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Overturning or Modifying ‘Grutter v. Bollinger’?

In February, when the U.S. Supreme Court decided to hear a challenge to the use of racial preferences at the University of Texas, supporters of affirmative action understood the move to be a bad sign. But at least in the lower courts, opponents of affirmative action had argued that the University of Texas’s use of race was illegal under a 2003 precedent, Grutter v. Bollinger.

Now, as Peter Schmidt notes in a Chronicle story, court papers filed by opponents of affirmative action last week go further and invite the Supreme Court to overturn Grutter, a decision which allowed universities to employ race under certain circumstances.

It is possible that the Supreme Court will simply reverse Grutter. Indeed, there may be four conservative justices—John Roberts, Samuel Alito, Atonin Scalia, and Clarence Thomas—who are willing to apply to higher education Chief Justice Roberts’s argument in the K-12 setting: “The way to stop discrimination on the basis of race is to stop discriminating on the basis of race.”

But outright reversal of the nine-year-old Grutter decision, and adoption of a full ban on affirmative action, seems unlikely to appeal to the swing vote on the court, Justice Anthony Kennedy. In the 2007 challenge to the use of race in the K-12 setting, Justice Kennedy rejected an absolutist position. Kennedy believes that racial diversity is a positive value, and doesn’t believe, as other more conservative justices do, that the use of race is almost always barred.

Having said that, the new brief filed last week is likely to persuade Kennedy to significantly curtail the ability of colleges and universities to use race. The brief mentions Justice Kennedy’s name 20 times. (The other eight sitting justices, collectively, are mentioned by name twice.)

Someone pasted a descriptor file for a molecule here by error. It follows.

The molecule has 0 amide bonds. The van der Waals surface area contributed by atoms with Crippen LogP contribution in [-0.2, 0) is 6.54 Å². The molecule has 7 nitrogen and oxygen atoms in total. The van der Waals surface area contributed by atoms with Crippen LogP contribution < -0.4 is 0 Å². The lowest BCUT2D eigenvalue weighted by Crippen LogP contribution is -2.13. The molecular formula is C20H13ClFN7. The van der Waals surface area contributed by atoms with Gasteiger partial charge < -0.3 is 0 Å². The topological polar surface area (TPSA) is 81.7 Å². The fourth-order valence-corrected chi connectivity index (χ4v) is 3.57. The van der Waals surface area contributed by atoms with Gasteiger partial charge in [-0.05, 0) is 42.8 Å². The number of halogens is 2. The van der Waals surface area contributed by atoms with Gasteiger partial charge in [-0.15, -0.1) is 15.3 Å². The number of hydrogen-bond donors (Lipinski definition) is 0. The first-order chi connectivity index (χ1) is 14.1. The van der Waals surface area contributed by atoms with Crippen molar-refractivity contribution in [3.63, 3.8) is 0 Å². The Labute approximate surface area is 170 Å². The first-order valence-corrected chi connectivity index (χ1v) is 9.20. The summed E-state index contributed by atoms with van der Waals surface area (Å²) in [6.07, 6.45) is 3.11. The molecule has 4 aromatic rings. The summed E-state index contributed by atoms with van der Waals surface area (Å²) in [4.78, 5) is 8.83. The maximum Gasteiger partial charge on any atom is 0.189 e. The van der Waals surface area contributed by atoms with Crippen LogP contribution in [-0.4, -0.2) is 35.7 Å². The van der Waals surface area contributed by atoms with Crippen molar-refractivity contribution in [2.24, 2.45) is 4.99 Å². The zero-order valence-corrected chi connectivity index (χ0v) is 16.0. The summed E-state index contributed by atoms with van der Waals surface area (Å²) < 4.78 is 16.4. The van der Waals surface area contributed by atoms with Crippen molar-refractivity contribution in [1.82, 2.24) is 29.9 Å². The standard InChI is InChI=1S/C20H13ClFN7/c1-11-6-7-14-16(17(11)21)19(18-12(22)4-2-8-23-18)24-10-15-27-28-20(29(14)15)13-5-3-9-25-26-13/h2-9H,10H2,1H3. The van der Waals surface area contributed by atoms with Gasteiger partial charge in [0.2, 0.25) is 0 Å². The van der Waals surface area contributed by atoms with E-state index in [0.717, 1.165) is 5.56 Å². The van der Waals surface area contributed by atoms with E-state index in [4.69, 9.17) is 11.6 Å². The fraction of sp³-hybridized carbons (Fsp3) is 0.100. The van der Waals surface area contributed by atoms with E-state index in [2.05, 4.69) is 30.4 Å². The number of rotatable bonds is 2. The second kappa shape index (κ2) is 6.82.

Justice Kennedy dissented in Grutter and one of his central complaints was that the Supreme Court had given too much deference to the University of Michigan Law School in its contention that it could find no way to produce a critical mass of minority students other than by using race.

In the new brief in the Texas case, filed by the petitioner, Abigail Fisher, the following data are emphasized:

* In 1996, when UT Austin used race in admissions, the freshman class was 18.6% African American and Hispanic.

* In 1997, when UT Austin was temporarily barred from using race in admissions, but employed socioeconomic factors, the entering class was 15.3% African American and Hispanic.

* In 2004, when UT Austin was still barred from using race, and employed socioeconomic factors combined with a plan to admit the top 10 percent in every high school, the freshman class was 21.4 percent African American and Hispanic—a greater representation than the 1996 entering class in which race was employed.

* The University of Michigan Law School’s racial diversity program, upheld in Grutter, resulted in a minority representation of 14 percent—a figure below the minority percentage achieved by UT Austin using socioeconomic status alone (15.3 percent) or socioeconomic status along with the top-10-percent plan (21.4 percent).

Given these data, it seems hard to see how Justice Kennedy, who wants race used only as a “last resort,” would support the decision of UT Austin to reintroduce considerations of race after 2004.

I can also see Justice Kennedy’s ire raised by fact that UT provides a benefit to Latino students in admissions, and not to Asian Americans, even though there are more Latino students than Asian students at UT Austin. The layman’s response—that Latino students are under-represented compared with the general Texas population, while Asian students are over-represented—has never been accepted by the U.S. Supreme Court, which has justified racial preferences narrowly as connected to having a critical mass of students who will enrich the intellectual discussion on campus.

Given the facts in Fisher v. Texas, it seems likely that Kennedy will strike down the use of race and require universities to try alternatives—like economic affirmative action and emphasizing grades over test scores—before they can justify resorting to race.  This requirement was technically already a part of Grutter, though it was unenforced by the justices in the case itself. So Kennedy need not overturn the precedent, but rather give teeth to its requirement that universities first employ race-neutral methods. Such a ruling, while upholding Grutter, would nevertheless upend the current practices of universities and colleges throughout the country, institutions which give lip service to employing admissions factors such as economic disadvantage and jump straight to racial preference.

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